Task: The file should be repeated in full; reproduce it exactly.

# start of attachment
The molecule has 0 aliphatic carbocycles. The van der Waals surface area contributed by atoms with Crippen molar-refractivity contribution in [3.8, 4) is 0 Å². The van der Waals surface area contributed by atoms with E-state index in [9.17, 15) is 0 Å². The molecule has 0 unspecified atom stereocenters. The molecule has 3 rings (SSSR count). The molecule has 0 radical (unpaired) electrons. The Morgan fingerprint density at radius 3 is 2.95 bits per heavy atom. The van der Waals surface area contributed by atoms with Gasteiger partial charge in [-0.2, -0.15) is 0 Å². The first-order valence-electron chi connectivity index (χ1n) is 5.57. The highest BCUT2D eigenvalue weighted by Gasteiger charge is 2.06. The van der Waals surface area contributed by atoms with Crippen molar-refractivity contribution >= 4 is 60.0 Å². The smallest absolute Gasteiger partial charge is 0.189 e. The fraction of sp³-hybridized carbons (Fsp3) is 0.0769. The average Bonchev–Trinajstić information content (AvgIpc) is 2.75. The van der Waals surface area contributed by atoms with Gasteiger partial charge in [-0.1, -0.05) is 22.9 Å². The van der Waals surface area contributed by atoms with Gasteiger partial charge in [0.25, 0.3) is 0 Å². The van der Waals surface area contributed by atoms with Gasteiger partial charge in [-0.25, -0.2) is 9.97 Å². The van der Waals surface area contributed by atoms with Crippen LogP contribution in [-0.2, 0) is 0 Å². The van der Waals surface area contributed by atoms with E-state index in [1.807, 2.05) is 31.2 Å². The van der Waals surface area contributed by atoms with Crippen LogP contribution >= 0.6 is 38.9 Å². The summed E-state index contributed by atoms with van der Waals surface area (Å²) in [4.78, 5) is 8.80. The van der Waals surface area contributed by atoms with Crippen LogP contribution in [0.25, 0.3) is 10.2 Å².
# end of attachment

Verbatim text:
The molecule has 0 aliphatic carbocycles. The van der Waals surface area contributed by atoms with Crippen molar-refractivity contribution in [3.8, 4) is 0 Å². The van der Waals surface area contributed by atoms with E-state index in [9.17, 15) is 0 Å². The molecule has 0 unspecified atom stereocenters. The molecule has 3 rings (SSSR count). The molecule has 0 radical (unpaired) electrons. The Morgan fingerprint density at radius 3 is 2.95 bits per heavy atom. The van der Waals surface area contributed by atoms with Gasteiger partial charge in [-0.2, -0.15) is 0 Å². The first-order valence-electron chi connectivity index (χ1n) is 5.57. The highest BCUT2D eigenvalue weighted by Gasteiger charge is 2.06. The van der Waals surface area contributed by atoms with Crippen molar-refractivity contribution >= 4 is 60.0 Å². The smallest absolute Gasteiger partial charge is 0.189 e. The fraction of sp³-hybridized carbons (Fsp3) is 0.0769. The average Bonchev–Trinajstić information content (AvgIpc) is 2.75. The van der Waals surface area contributed by atoms with Gasteiger partial charge in [-0.1, -0.05) is 22.9 Å². The van der Waals surface area contributed by atoms with Gasteiger partial charge in [0.25, 0.3) is 0 Å². The van der Waals surface area contributed by atoms with Gasteiger partial charge in [-0.25, -0.2) is 9.97 Å². The van der Waals surface area contributed by atoms with Crippen LogP contribution in [-0.2, 0) is 0 Å². The van der Waals surface area contributed by atoms with E-state index in [1.807, 2.05) is 31.2 Å². The van der Waals surface area contributed by atoms with Crippen LogP contribution >= 0.6 is 38.9 Å². The summed E-state index contributed by atoms with van der Waals surface area (Å²) in [4.78, 5) is 8.80. The van der Waals surface area contributed by atoms with Crippen LogP contribution in [0.25, 0.3) is 10.2 Å².